After I spent an hour doing nothing and waiting for the Dufferin Grove Park farmers’ market to open, the vendors were finally open for business. It’s so interesting for me to be experiencing May in another time and climate zone — back home in the SF Bay Area, May often feels like summer, but here it’s still spring: flowers blooming everywhere, squirrels chasing each other around the trees, radishes and fiddlehead ferns at the farmers’ market.
While I was at the market, I bought three dollars’ worth of wild leeks. That’s what the guy called them and that’s what the sign said, but ramps is how many people know them – especially foodies, now that ramp sightings are a favorite pastime, thanks to the vegetable’s elevation to trendy status by magazines like Martha Stewart Living (which is where I first read about them, in a whole article dedicated to their evanescent glories). The vendor, a big friendly dark-carrot-haired thirtyish guy in a dark t-shirt and cap, sold nothing but the wild leeks, fiddlehead ferns, a couple of jams, and maple syrup and maple sugar candy. The ramps and the ferns were the first of the season, and there was constantly a small crowd of three or four around his table, waiting for him to weigh out their choices.
“I’ll take some of the leeks,” said a wrinkled, grey-haired woman.
“I can give you a bunch like this,” he said, quickly grabbing a handful of the slender vegetables and plopping them onto his little electronic scale, talking just as rapidly the whole time, “for three dollars, or I could do a little smaller bunch for two, or a bigger one for four.”
“I’ll have a two-dollar bunch,” she replied, and he said, “No problem,” and almost before he finished saying it he’d swiped some of the ramps back onto the main pile and swept the small handful left on the scale into a clear plastic bag. “Anything else I can get for you?” he asked, deftly spinning the bag between his hands until the ends twisted.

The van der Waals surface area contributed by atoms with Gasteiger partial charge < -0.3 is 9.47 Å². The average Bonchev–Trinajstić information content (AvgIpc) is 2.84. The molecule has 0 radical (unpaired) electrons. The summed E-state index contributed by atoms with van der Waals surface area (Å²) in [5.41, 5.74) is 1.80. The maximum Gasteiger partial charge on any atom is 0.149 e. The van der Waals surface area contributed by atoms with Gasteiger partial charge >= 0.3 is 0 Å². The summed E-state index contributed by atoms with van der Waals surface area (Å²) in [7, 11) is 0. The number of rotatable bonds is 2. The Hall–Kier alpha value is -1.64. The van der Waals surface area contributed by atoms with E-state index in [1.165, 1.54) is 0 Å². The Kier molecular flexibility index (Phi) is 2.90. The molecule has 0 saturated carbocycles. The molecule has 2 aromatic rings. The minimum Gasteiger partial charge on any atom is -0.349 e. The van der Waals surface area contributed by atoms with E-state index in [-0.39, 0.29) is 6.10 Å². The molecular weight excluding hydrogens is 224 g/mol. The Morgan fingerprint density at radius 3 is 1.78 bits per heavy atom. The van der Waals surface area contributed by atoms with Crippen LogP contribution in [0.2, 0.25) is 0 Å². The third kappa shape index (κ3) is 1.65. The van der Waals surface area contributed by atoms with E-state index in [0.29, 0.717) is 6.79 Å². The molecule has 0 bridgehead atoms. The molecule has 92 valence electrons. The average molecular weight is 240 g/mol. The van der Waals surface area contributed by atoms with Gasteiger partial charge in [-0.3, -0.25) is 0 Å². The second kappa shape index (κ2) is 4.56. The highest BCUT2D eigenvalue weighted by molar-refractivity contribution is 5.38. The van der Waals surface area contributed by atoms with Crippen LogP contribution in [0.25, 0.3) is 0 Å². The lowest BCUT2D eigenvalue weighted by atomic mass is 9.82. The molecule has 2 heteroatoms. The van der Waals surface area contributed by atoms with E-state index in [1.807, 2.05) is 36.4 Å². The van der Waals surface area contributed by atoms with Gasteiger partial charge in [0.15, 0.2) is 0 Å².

“No thanks,” she said, and handed over a toonie, that two-dollar Canadian coin I am quickly learning to love (especially at the farmers’ market, where it’s so much easier to just exchange loonies and toonies than to deal with bills).
I was the last of the three women at his booth at that particular moment. I bought four dollars’ worth of fiddlehead ferns and three dollars’ of ramps, then asked him how to prepare the latter.
“You can serve ’em a lot of different ways,” he said, bagging some for me. “The bulbs you can use like you’d use a green onion. The tops you can sauté; they taste a little like a spicy spinach. It’s okay to eat them raw, too.” He twisted off a jagged piece of one of the long, thin green tops and handed it to me. I took an infinitesimal nibble and it spread across my mouth as a sharp, springtime flavor partway between Chinese [garlic] chives and green garlic.
“Oh!” I said, surprised by the strength of flavor in that tiny morsel of leaf. “Mmm.” I stuck the rest of the piece in my mouth and chewed.
“They make a really good pesto,” he said. “Just grate in some cheese, some good olive oil, stir it into pasta.”
“I can imagine,” I said, thinking of the garlic-laden pestos Erik and I always make. “The flavor is great!”
“Yeah,” he smiled, pleased. “They’re also really good with eggs. Anywhere you use eggs, like an omelet or a quiche, you can chop ’em up and add ’em in.”
He handed me the bagged ramps, the bagged ferns, and a little slip of paper with printed instructions on how to cook the ferns so the tannins wouldn’t give us “indigestion” (Wikipedia suggested “food poisoning” might be a better term), and a loonie and a toonie in change for my ten. “Enjoy!”